Ya know, Spanish wine is a weird thing. Spain, as a nation, has more acreage devoted to wine production than any other country at 2.9 million acres. For some perspective, California only has a little more than 500,000 acres devoted to wine production and France, the world’s largest producer, squeezes its vast quantity of wine out of just under 2 million acres. And yet, while Spain has more land devoted to winemaking than anyone else, it is only the 3rd largest producer after France and Italy (first and second respectively).
I would also argue that we Americans tend to know less about Spanish wine than we do about other wines from abroad. Or at least that’s how I feel. Want me to tell you what grapes are grown in the Loire Valley versus the Cotes du Rhone? No problem… the answer rolls off my tongue, greased with confidence. Want me to tell you the difference between the wines of Piedmont and those grown in Alto Adige? Psh, please – what do I look like to you? Some sort of amateur?
Alright, tough guy – what are the differences between the grapes used in Ribera del Duero and Rioja? Ermm…umm….uh…I…. what? You know what the scariest part of that question is? It’s a trick question – the grapes are the same. Both regions use Tempranillo! I hear ya, you’re like, wait – what? Isn’t that what makes European wine so confusing? Because every region of every country uses different weird grapes that I don’t know how to pronounce properly?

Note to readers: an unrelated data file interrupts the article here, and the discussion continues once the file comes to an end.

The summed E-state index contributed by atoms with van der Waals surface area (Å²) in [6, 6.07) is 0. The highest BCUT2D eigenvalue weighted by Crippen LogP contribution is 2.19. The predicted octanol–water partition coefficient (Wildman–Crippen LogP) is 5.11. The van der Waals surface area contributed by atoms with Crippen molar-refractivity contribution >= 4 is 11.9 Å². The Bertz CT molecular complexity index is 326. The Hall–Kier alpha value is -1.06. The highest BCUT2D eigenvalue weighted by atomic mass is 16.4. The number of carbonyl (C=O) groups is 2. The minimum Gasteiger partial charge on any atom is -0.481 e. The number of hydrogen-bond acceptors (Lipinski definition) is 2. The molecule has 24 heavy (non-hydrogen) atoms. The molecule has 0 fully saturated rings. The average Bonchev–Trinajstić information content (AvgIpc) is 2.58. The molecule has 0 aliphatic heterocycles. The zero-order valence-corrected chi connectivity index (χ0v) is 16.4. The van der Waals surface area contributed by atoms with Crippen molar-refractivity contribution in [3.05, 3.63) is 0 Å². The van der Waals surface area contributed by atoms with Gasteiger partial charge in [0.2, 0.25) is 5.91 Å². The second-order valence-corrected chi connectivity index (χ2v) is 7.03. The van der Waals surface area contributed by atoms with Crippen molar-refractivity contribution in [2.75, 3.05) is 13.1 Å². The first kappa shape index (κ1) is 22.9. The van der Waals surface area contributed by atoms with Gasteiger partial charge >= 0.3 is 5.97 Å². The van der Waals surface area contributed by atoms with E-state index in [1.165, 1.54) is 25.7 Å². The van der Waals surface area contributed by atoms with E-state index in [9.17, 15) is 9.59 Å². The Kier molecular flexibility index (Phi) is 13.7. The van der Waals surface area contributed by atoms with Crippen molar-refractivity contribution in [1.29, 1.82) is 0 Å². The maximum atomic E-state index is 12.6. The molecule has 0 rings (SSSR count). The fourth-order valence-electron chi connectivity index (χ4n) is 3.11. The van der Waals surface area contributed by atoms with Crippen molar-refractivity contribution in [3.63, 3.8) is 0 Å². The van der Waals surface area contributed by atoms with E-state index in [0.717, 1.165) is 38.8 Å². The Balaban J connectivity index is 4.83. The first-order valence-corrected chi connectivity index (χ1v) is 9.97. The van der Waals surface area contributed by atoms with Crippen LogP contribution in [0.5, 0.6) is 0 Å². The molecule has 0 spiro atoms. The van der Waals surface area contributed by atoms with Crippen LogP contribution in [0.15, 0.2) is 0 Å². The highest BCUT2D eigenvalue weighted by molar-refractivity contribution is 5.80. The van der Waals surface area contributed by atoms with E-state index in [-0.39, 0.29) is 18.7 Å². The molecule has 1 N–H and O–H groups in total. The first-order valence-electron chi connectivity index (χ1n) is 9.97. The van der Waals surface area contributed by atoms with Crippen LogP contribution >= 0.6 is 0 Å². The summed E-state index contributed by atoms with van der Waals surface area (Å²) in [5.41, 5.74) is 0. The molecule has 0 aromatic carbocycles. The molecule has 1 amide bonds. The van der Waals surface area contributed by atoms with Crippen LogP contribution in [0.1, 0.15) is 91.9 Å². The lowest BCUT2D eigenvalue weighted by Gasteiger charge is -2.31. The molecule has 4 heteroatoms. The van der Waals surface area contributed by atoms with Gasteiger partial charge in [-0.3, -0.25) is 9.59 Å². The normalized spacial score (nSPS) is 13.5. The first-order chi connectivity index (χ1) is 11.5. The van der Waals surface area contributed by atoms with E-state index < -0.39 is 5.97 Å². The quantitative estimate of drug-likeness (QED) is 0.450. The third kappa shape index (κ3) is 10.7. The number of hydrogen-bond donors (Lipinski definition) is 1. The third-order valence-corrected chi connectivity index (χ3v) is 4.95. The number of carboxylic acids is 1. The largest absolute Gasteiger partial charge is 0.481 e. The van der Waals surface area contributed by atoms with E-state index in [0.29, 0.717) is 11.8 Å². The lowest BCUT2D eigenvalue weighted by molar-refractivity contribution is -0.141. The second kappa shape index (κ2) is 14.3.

That’s kind of the beauty of Spanish wine– in many ways it’s actually significantly less complicated than French or Italian wine. For example, while Spain does have its fair share of weird indigenous grapes and there are certain regions that use specific grapes rarely used anywhere else (like Mencia, only used in Galicia), there’s also a lot of continuity across wine regions in Spain that can offer a brilliant lesson in the effects of climate, geology, and geography on winemaking.